Choosing the right microscope for coin collectors
As a coin collector, you need to be able to spot the subtle markings that speak to the life of your coins – sometimes its very authenticity.
But the details – defects, damage and irregularities – are often too small to be seen by the naked eye or even through a magnifying glass.
That’s where a good microscope comes in.
With a range of magnifications, decent lighting and sometimes even a camera, a good-quality microscope will make coin inspection and cleaning a breeze. You’ll never miss a detail or be misled by a counterfeit again.
However, before you rush out and buy the first microscope you see, you should know what qualities and features make for a worthy coin collecting microscope.
What type of microscope do I need?
While there are a great many varieties of microscope out there, coin collectors generally use a stereo microscope.
A stereo microscope has two eyepieces with separate optical pathways. This setup creates a sense of depth perception – a real advantage when you’re inspecting 3D objects like coins.
Digital USB Microscopes
There is a large range of digital microscopes available varying greatly in price and features, the Dino-Lite Digital Microscopes offer a large range of magnifications, specialized illumination systems, such as white, fluorescence, ultraviolet, , infrared and/or combinations.
There are various models but they all share one characteristic – they send an image from your microscope to a screen or computer.
Dino-Lite 1.3 Megapixels Resolution AF4115ZTW provides a wide-angle view of the target with a 10-50x magnification rate for inspection and photographing larger coins with its wide field of view, makes it the perfect choice for the discerning coin collector.
Digital microscopes do have advantages of their own – some come with software that can perform measurements, catalogue your photos, or even help you check for counterfeits. The Dino-Lite Digital Microscopes offer an accessory the N3C-R Ring Light Cap when using with the Dino-Lite EDGE Series the ring light may help to reveal more details by generating shadow-less illumination Working seamlessly with the Dino-Lite Edge series, the N3C-R front cap is a unique and the simplest solution designed to provide ring illumination for the digital USB microscope
Dino-Lite USB Digital Microscope with N3C-R (Ring Light Cap)
They range widely in price and performance. High-end models are often excellent but lower end models can have variable quality, so be sure to find a balance between your needs and your budget.
We stock over 100 different Dino-Lite models, best to contact us to discuss your requirements and budget.
What features do I look for?
You might imagine that microscopes with a high magnification are always better, but that’s not the case for coins.
Higher magnifications (300–400x) provide a much smaller field of view, so they’re not very helpful for most appraisals.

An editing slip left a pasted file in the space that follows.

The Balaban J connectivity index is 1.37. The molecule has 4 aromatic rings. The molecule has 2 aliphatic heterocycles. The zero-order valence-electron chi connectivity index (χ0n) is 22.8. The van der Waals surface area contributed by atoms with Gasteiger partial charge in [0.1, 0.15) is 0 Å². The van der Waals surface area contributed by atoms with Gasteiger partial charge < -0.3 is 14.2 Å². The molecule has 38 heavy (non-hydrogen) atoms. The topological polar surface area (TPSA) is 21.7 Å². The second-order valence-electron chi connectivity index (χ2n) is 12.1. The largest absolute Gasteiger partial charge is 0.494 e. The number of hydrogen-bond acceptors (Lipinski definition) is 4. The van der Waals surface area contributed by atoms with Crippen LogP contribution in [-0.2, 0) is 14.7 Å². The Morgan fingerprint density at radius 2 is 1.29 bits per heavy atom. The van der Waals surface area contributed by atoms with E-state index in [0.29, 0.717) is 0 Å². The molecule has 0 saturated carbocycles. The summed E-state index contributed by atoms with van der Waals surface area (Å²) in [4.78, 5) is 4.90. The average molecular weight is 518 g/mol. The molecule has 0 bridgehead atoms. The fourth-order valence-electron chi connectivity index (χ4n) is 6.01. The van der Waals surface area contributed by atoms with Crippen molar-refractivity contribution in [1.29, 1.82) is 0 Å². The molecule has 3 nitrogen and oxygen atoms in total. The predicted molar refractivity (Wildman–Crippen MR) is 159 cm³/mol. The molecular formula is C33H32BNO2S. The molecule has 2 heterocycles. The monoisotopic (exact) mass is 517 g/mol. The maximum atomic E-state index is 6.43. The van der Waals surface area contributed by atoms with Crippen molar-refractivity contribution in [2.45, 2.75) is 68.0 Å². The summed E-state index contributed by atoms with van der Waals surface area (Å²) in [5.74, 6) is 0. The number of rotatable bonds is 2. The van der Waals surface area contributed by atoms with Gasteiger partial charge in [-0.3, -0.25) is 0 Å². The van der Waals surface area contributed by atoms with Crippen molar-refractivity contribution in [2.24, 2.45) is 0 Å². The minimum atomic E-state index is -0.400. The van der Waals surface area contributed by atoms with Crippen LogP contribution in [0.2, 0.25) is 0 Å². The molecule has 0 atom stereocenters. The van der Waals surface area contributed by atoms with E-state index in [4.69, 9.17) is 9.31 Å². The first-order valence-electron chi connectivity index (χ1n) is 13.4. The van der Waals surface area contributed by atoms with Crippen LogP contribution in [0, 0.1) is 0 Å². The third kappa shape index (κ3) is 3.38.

You’d do better with a microscope that offers a 5–30x magnification range. This range gives you a good overview of the whole coin at the lower end, while letting you see the fine details at the higher end.
If you like to change your magnification range, some microscopes allow you to attach a Barlow Lens.
This is a lens that fits over your microscope’s objective lens and either increases or decreases the magnification. It can be a handy way to extend your viewing range without having to buy a new microscope or eyepiece.
If you’re interested in taking pictures of your coins for fun or profit, you have a few options.
If you’re going to be using a stereo microscope, a trinocular headpiece is your best bet.
A trinocular microscope has the usual two eyepieces that you look down plus a third eyepiece designed specifically for attaching a camera. Some models have their own camera attached and ready to go. For others, you need to purchase your own camera separately.
Alternatively, many digital microscopes come with recording software that lets you take and share photos or video with ease.
Given the wide range of camera and screen quality out there, try to balance image quality with your budgetary needs.
Lighting and Polarizers
If you’re going to make out all the fine details of a specific coin, you’re going to need good lighting.
Most microscopes come with their own builtin illumination system, but you can purchase additional lighting if you need to. It’s a good idea to have lighting above and below your coin to provide adequate coverage and visibility.
LED lighting is a popular option because it lasts longer, provides even brightness and has a low running temperature.
Although a Microscope Ring Light with Polarizer can cost quite a bit extra, they can help with coin inspection and photography by reducing glare and excess light.
Diffused LED Dome illuminator
Using an LED Dome Illuminator with your stereo microscope will reduce glare and offer and shadow-free lighting for specimens that are difficult to illuminate with many corners, edges and recesses such as coins.
Using a dome illuminator creates a diffused soft light arena for viewing samples that have demanding surfaces with minimal reflections.
Comparison images using different lighting techniques
Hopefully, with one of the great microscopes out there, you’ll soon be seeing a whole new side to your coin collection.